### Minimum Perimeter Elliptical Hull of a Triangle

This post continues the last post.

Problem: given a triangle, find the ellipse of least perimeter and containing it\

observation: it looks pretty clear that such a minumum perimeter elliptical hull ought to pass thru all three points of the triangle.

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Just as a circle has three parameters (coordinates of its center and radius), an ellipse has 5 (coordinates of center, angle of orientation and the major an minor axes).

Sub-Question: given a triangle (3 points), we need to find ellipses passing thru all 3 and also being aligned along the X and Y axes (ie, its axes are parallel to the coordinate axes). this indicates that the locus of the centers of the possible ellipses will lie along some curve. what is this locus?

If the three pts are (x1,y1) (x2,y2),(x3,y3) and the center is (x0,y0) then they satisfy the eqns for ellipse:

(x1-x0)^2/a + (y1-y0)^2/b = 1

(x2-x0)^2/a + (y2-y0)^2/b = 1

(x3-x0)^2/a + (y3-y0)^2/b = 1

One could use mathematica to eliminate a,b from above and the collect the terms involving (x0,y0)- Thanks, Arun!

Since there is an x0y0 term and linear terms in x0 and y0, the locus seems to be a hyperbola.

In the above, we only found ellipses aligned to the coordinate axes. Intuitively, if we seek ellipses thru all 3 points and with arbitrary orientation, we should get a one parameter family of hyperbolas as the locus of the centers of all these ellipses – a stack of hyperbolas.

Now, for any point that lies on any one of this stack of hyperbolas, we have the center, orientation (given by which parabola from the stack we are on) and the three triangle vertices, we have an ellipse fully determined. For this ellipse, we could use the approximate expression known (or number crunching) to find its perimeter, then repeat for all possible ellipses and find the min perimeter.

Known facts: many of the centers of the triangle lie on the so-called Euler line. The incenter does not, in general. If we are looking for the containing ellipse with least area (not perimeter), its center is always the centroid of the triangle and the ellipse is called the Steiner circumellipse.

Speculation: The minimum perimeter ellipse containing the triangle appears to have its center necessarily inside the triangle. That the perimeter of an ellipse has no known closed form expression need not necessarily imply that we cannot say anything precise about the center of the minimum perimeter elliptical hull. It is conceivable that say, it lies on the line joining the incenter and circumcenter.

Problem: given a triangle, find the ellipse of least perimeter and containing it\

observation: it looks pretty clear that such a minumum perimeter elliptical hull ought to pass thru all three points of the triangle.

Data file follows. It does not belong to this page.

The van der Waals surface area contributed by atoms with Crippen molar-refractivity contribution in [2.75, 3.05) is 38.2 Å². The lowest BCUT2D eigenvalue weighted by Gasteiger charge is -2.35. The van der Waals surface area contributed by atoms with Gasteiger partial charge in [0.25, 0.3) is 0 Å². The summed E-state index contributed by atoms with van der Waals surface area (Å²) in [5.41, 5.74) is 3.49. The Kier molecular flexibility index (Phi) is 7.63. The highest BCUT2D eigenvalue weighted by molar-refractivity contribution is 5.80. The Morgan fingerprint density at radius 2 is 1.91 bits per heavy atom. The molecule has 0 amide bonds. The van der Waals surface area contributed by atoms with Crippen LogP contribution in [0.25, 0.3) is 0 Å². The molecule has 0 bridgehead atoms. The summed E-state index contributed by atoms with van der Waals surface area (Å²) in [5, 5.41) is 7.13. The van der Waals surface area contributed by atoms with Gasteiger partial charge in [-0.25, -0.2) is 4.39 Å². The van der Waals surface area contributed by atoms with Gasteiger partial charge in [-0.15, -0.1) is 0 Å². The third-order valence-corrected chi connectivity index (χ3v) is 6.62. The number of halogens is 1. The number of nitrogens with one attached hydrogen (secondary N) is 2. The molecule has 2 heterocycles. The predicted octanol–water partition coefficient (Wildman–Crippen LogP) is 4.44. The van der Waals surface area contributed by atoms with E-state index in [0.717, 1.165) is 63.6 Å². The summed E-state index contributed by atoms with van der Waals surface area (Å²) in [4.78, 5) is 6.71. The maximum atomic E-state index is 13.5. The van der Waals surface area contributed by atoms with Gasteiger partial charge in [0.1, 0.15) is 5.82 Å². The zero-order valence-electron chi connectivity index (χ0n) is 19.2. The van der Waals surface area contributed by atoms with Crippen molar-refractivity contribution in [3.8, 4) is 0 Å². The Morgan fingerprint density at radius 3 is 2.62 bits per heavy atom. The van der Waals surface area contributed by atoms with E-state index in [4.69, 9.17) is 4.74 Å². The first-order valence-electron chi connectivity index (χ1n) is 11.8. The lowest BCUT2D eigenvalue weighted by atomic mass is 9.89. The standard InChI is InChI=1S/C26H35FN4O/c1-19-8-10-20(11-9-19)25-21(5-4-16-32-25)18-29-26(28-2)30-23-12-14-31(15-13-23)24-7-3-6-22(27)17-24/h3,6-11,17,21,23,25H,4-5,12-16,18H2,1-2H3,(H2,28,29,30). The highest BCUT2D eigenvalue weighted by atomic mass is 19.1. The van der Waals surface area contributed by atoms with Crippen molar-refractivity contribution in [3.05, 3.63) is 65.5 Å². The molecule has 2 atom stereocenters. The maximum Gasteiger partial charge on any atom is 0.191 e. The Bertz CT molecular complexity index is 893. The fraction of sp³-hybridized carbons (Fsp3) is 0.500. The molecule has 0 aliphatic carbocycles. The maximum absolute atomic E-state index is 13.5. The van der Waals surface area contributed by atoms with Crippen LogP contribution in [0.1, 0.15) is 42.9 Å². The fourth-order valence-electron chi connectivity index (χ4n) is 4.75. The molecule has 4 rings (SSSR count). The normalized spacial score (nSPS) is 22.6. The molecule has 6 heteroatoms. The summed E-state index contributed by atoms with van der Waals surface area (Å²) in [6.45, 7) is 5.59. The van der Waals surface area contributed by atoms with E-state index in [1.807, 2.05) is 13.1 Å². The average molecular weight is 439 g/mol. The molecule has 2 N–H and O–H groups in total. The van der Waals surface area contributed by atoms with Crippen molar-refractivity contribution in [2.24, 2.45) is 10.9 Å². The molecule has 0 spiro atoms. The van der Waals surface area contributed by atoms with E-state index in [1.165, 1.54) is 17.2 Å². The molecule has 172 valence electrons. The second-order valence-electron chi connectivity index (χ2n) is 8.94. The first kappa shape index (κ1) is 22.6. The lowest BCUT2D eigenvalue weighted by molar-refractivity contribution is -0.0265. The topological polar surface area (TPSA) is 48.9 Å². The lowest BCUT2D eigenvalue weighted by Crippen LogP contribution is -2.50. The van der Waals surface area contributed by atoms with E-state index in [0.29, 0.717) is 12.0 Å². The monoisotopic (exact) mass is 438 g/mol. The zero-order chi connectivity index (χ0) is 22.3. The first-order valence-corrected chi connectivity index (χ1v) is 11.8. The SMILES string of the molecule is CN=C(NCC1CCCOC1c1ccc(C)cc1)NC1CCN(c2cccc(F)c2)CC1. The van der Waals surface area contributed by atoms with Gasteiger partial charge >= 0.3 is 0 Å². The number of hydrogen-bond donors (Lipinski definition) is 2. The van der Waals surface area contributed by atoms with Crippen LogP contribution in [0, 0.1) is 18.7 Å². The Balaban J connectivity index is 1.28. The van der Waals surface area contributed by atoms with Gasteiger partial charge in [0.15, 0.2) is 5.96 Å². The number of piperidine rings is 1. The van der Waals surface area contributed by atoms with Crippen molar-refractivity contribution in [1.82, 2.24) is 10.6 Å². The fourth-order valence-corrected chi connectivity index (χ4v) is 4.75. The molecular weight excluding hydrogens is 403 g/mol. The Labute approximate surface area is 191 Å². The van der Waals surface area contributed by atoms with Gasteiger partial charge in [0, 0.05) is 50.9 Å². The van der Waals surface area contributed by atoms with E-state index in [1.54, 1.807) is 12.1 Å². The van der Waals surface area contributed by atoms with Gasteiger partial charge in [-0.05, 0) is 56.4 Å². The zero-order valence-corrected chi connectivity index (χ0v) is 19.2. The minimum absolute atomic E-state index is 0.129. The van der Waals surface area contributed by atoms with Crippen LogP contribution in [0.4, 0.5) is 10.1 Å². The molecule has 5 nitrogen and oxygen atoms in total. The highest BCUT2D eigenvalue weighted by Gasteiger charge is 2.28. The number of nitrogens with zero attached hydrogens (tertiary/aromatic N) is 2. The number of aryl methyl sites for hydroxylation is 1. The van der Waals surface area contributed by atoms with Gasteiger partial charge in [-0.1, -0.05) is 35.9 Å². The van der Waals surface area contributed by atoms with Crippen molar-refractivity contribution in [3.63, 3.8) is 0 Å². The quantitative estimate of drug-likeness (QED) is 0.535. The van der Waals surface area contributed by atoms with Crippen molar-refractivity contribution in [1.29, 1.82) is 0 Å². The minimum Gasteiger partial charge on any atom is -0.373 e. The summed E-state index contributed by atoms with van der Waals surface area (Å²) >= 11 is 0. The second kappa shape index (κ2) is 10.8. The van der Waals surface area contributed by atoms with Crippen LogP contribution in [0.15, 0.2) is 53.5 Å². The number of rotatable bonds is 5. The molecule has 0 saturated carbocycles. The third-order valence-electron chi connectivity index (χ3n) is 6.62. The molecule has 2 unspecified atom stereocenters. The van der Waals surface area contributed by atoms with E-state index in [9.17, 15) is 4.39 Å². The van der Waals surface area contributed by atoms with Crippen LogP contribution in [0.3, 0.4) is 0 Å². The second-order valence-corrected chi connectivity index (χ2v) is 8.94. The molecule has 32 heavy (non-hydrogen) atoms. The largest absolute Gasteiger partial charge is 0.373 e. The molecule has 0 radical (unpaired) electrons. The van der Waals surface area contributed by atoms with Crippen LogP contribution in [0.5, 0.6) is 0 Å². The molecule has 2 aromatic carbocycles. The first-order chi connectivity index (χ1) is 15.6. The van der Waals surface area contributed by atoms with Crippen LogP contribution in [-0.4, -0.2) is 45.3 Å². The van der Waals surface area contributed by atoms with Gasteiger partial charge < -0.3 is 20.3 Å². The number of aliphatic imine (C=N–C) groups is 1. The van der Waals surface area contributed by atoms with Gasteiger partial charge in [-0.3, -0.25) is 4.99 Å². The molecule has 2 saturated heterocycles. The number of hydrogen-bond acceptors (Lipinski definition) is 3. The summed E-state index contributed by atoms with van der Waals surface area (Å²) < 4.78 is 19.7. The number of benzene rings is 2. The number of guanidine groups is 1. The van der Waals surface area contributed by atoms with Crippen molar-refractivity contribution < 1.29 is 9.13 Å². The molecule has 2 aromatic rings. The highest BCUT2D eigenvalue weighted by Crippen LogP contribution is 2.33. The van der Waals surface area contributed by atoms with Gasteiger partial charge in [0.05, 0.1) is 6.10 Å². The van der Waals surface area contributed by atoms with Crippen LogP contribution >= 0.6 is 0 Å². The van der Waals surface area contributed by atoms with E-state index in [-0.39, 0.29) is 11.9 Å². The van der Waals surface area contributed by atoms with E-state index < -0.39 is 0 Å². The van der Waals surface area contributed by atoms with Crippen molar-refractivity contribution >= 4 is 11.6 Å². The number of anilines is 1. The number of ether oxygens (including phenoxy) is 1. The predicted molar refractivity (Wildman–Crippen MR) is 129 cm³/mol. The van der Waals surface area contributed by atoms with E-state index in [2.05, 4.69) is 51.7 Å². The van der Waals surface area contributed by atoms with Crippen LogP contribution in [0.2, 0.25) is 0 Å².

-------------------

Just as a circle has three parameters (coordinates of its center and radius), an ellipse has 5 (coordinates of center, angle of orientation and the major an minor axes).

Sub-Question: given a triangle (3 points), we need to find ellipses passing thru all 3 and also being aligned along the X and Y axes (ie, its axes are parallel to the coordinate axes). this indicates that the locus of the centers of the possible ellipses will lie along some curve. what is this locus?

If the three pts are (x1,y1) (x2,y2),(x3,y3) and the center is (x0,y0) then they satisfy the eqns for ellipse:

(x1-x0)^2/a + (y1-y0)^2/b = 1

(x2-x0)^2/a + (y2-y0)^2/b = 1

(x3-x0)^2/a + (y3-y0)^2/b = 1

One could use mathematica to eliminate a,b from above and the collect the terms involving (x0,y0)- Thanks, Arun!

Since there is an x0y0 term and linear terms in x0 and y0, the locus seems to be a hyperbola.

In the above, we only found ellipses aligned to the coordinate axes. Intuitively, if we seek ellipses thru all 3 points and with arbitrary orientation, we should get a one parameter family of hyperbolas as the locus of the centers of all these ellipses – a stack of hyperbolas.

Now, for any point that lies on any one of this stack of hyperbolas, we have the center, orientation (given by which parabola from the stack we are on) and the three triangle vertices, we have an ellipse fully determined. For this ellipse, we could use the approximate expression known (or number crunching) to find its perimeter, then repeat for all possible ellipses and find the min perimeter.

Known facts: many of the centers of the triangle lie on the so-called Euler line. The incenter does not, in general. If we are looking for the containing ellipse with least area (not perimeter), its center is always the centroid of the triangle and the ellipse is called the Steiner circumellipse.

Speculation: The minimum perimeter ellipse containing the triangle appears to have its center necessarily inside the triangle. That the perimeter of an ellipse has no known closed form expression need not necessarily imply that we cannot say anything precise about the center of the minimum perimeter elliptical hull. It is conceivable that say, it lies on the line joining the incenter and circumcenter.